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Understanding Your Bounce Rate: Why Are Visitors Leaving Your Website Blog So Quickly?

Your blog is critical to your content marketing strategy. Although one of the main goals is to use your blog to attract new visitors, it won’t do any good if they abandon your website after only viewing one page. If your visitors are leaving too quickly, it means that you can’t nurture them through the sales funnel or ultimately convert them. You can tell if too many visitors leave your site too quickly by monitoring your bounce rate.

Understanding Your Blog’s Bounce Rate

The bounce rate of your blog refers to the percentage of visitors that leave after viewing only one page. Online marketing is all about engagement, and bounce rate can tell marketers a lot about how engaged their leads are with their content. Generally speaking, the average bounce rate is between 40 and 50 percent. If your bounce rate is significantly over 50 percent, you have an issue.

What is Causing Your High Bounce Rate?

The following are some of the potential issues that could be causing visitors to leave your site after viewing only one page, resulting in a higher-than-normal bounce rate:

1. The blog content is poor: Visitors won’t want to stick around if your content is of low quality. Your blog should be well-written and provide ample value to convert visitors into leads and ultimately customers. Make sure that your content is informative and not promotional, and avoid basic spelling and grammar mistakes.

2. The page attracted the wrong audience: If your blog content isn’t relevant to your visitors, they’ll leave without exploring your website further. To ensure that you don’t attract the wrong audience, make sure that you do thorough SEO keyword research so that the keywords you use are relevant to your blog posts and your target audience.

3. The blog page loaded too slowly: If you want to keep visitors on your site, it’s essential that your blog loads quickly. If a blog page takes too long to load, a visitor may decide to leave your site before the page has fully loaded. Most people won’t stick around if your page takes more than three seconds to load.

4. The website’s navigation is confusing: There may be nothing wrong with your content in some cases. It’s just that visitors don’t know where to go next. You need to make navigation clear — there should be a navigation menu at the top of your blog along with a search bar. Additionally, you should use internal links throughout your text that guide readers to relevant resources throughout your website.

5. Visitors are landing on an Error 404 page: The 404 “Not Found” page is the page that displays when someone attempts to reach a nonexistent webpage. If visitors are getting an Error 404 page, you may have a broken link on your site. Visitors will leave your site quickly because they expect to find the page they requested.

6. Your content is difficult to read: Your content may be well-written and informative, but visitors won’t bother if it’s difficult to read. For instance, a giant wall of text will cause massive eyestrain to get through. Break up your text using headers, bullet points, numbered lists, and images. Doing so makes your blog easier to scan and easier to read.

7. There’s no CTA: Make sure to create a call-to-action (CTA) for every blog post. If your visitors don’t know where to go or what to do next, they’ll probably just leave the website. You have to tell them what you want them to do (e.g., subscribe for future blog posts, follow on social media, click through to relevant pages).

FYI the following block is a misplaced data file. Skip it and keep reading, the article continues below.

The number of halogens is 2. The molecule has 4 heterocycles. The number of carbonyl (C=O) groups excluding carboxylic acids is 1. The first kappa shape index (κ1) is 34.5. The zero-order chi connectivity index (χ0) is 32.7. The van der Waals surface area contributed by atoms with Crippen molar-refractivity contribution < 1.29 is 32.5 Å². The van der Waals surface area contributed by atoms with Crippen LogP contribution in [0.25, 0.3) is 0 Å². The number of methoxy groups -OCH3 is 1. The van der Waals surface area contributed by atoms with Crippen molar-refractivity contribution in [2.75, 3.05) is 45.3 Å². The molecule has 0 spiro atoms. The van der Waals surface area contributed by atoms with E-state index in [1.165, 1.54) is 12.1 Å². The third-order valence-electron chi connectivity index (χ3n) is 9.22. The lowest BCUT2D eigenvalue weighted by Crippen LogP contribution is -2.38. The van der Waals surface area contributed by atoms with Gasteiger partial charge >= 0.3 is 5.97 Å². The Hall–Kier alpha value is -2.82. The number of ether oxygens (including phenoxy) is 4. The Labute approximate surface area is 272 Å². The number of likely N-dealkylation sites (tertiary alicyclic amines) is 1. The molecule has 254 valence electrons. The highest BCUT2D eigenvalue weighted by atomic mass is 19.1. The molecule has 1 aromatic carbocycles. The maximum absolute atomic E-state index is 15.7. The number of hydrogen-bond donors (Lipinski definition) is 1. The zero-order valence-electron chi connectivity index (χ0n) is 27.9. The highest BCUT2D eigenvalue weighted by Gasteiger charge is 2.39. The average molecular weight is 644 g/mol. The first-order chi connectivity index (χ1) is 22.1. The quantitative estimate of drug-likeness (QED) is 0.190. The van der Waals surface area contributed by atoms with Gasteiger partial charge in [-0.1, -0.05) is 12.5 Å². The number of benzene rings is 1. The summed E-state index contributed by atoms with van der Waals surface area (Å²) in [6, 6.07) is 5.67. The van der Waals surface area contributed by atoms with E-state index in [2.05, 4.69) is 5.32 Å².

8. Visitors don’t trust your page: Trust signals are crucial to getting visitors to stay on your website. Trust signals are evidence points that will make visitors feel safe exploring your website. Social media links, HTTPS certification, embedded star ratings and reviews, client logos, certifications, and industry association logos are all examples of trust signals you should have on your page.

9. The landing pages don’t match your content: If a visitor clicks on your CTA link and it takes them to a landing patch that doesn’t match (for example, if the offer, subject, or even language is different), then they’ll be hesitant to convert all the way and will be more likely to back out of your site altogether.

10.          Your blog isn’t mobile-friendly: A large portion of your audience will visit your blog on their mobile devices, such as their tablets or smartphones. If your blog isn’t mobile-friendly, it won’t display correctly on their smaller screens. As a result, they’ll have trouble reading and navigating your blog and will probably leave out of frustration.

11.          Too many ads make your blog feel spammy: If you have too many ads on your blog, visitors may think that your website feels a little spammy. Filling your blog page with banner ads and pop-ups will only hurt your user experience. Because most visitors don’t want to be overwhelmed with ads, they’re not going to bother visiting other pages on your site.

12.          Your opt-in form doesn’t work: A sign-up form is a valuable tool because it allows visitors to join your email list. If your opt-in form isn’t working correctly, you won’t be able to convert leads — and they’ll end up leaving out of frustration.

Monitor Your Blog’s Bounce Rate

A bounce rate that’s too high can indicate that there’s any number of issues with your blog. You must monitor your bounce rate to ensure it doesn’t exceed 50 percent by a significant amount. If it does, thoroughly evaluate your blog to determine the underlying cause and address it before you lose any more potential leads.

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Why is my Bounce Rate so high

Last Updated in March 2022 by Lukasz Zelezny